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Living in a rural community, I see a lot of barns, many of which are vacant or fallen down and I let my mind wander and imagine the stories that they hold within their weather-beaten boards.

Barns, if they could talk, would have much to say!

They witness birth and death and the never-ending struggle for survival. Their wisdom is the wisdom of life: a calf on unsteady legs.. struggling to its feet for the first time. A kitten catching its first mouse. The loads of fresh-baled hay that are piled high and slowly used up over the quiet winter months. These are the stories that are absorbed into the fading beams of each barn.

I think of my own barn and the thousands of dark mornings I have arrived, flicking on the lights as the cats blink to life and starting the daily routine. The cold, anxious nights where I have sat up with a sick animal or the flurry of excitement when a calf was born unexpectedly in the woods and was ushered into the safety of our barn for the night.

My barn is often filled with the noise of children as they excitedly move through their journey of working with horses. Each day they arrive with their stories and laughter, loud with enthusiasm and innocence, their voices echoing with questions and looking for direction.

When they leave, the barn returns to its quiet norm of routine and peace, waiting for the next feeding time. I have often said there is no place more peaceful than a barn – at feeding time the methodical sound of horses chewing accompanied by the tick-tock of the electric fence is a comfort. Nowhere else can one find the same air of security, feel the same atmosphere or find the same strong but comforting smell as in a barn.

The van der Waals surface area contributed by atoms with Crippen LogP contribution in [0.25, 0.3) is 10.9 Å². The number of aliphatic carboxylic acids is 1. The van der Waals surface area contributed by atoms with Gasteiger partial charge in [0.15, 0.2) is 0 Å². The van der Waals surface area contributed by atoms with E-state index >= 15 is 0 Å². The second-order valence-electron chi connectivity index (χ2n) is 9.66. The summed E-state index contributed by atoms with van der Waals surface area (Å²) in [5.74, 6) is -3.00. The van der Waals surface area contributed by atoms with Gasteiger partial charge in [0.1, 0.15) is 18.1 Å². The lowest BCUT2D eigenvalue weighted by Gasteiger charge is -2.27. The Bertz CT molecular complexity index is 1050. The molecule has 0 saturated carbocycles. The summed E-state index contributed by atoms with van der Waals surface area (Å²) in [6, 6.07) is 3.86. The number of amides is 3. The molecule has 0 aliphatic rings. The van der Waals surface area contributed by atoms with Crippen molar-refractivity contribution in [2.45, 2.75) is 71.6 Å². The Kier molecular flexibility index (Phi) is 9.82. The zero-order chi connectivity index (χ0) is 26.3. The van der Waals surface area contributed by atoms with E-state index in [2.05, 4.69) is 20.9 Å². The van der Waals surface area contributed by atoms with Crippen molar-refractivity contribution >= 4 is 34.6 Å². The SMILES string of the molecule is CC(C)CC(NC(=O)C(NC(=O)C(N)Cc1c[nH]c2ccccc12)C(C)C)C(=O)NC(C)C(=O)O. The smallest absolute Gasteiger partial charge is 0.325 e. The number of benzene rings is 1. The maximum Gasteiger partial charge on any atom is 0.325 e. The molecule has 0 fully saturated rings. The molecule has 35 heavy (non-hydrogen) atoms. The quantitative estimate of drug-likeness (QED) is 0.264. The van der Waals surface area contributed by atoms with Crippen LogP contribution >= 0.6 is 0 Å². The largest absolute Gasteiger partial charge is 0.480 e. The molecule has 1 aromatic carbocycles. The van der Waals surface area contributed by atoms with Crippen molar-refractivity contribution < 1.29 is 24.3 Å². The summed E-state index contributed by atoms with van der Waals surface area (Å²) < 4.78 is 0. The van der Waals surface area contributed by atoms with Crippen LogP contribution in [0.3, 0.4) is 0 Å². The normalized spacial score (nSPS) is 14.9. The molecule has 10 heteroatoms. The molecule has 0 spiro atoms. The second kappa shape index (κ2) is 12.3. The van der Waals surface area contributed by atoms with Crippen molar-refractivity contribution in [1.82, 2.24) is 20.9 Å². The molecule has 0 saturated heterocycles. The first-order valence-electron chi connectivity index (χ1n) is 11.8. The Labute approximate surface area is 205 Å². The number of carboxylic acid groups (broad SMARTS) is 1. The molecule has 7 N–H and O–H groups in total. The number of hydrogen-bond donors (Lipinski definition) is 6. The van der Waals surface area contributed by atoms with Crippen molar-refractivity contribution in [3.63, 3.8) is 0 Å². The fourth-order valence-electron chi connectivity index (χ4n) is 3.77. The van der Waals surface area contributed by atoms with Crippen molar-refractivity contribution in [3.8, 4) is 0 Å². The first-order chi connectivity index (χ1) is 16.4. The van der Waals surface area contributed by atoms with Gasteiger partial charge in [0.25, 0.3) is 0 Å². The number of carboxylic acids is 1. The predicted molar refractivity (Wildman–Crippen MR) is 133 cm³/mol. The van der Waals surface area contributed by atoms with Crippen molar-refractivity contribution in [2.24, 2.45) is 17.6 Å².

Barns are an institution in themselves – they are places of business and livelihood, while offering solitude and friendship too. You can always find the local gossip at a dairy barn during milking time. The barn is an ever-present marker of farming, possibly the longest surviving occupation of man, at least in North America. There have been some forms of barns for thousands of years, and that they still exist today is evidence of their necessity to the farmer and life in general. No matter how large or small an operation or what kind of animal husbandry, everyone needs a barn!

I have a very, very old barn. It has been in my family for centuries and it shows it age. There is a definite lean to the right and snow drifts in the centre after every storm. It’s barn-board siding has been replaced a few times over with sheet metal but the main structure has survived through the 200 + years mostly in thanks to the fascinating “post and beam” construction.

(“Post and Beam” is a form of building with heavy timbers rather than “dimension lumber” such as 2″x 4″s. Heavy squared-off and carefully fitted and joined timbers with joints held together by large wooden pegs was how many wooden buildings from the 19th century and earlier were constructed. Since access to high-tech power tools and electrical tools was non-existent, this was a very popular and innovative way to quickly and safely create a barn).

My barn is now home to four (how did that happen?!), horses and a few barn cats but it was originally not built for animals. Back in ‘those days’, the livestock barn was attached to the house, like a breeze-way, for convenience and sharing the warmth.

More than likely, our barn housed farm equipment: ploughs, harrows, wagons, harnesses and other odds and ends.

It has a dirt floor and a questionable field stone retaining wall which is more decorative than useful these days. It doesn’t take kindly to the wooden stall floors we have built, and anything with a latch becomes a nightmare when the frost arrives and leaves.

We have a standard tour we give to people when they see it for the first time: we proudly explain how the beams and roof is held together without nails – just simple notches and wooden pegs and demonstrate the meat hanging apparatus which usually horrifies people but reminds us of how everything had a use centuries ago.

I think of how my barn must have been built. There were no tractors or heavy equipment back then. I can picture the group of neighbours, who surely helped each other out time after time, felling big trees and the draft horses pulling logs from the woods to be shaped into the structure that stands there today. It is certainly a far cry from the pre-fabricated barns and metal constructions that being advertised now but, I think that’s why I love it so much. It is a home to many memories and stories to come.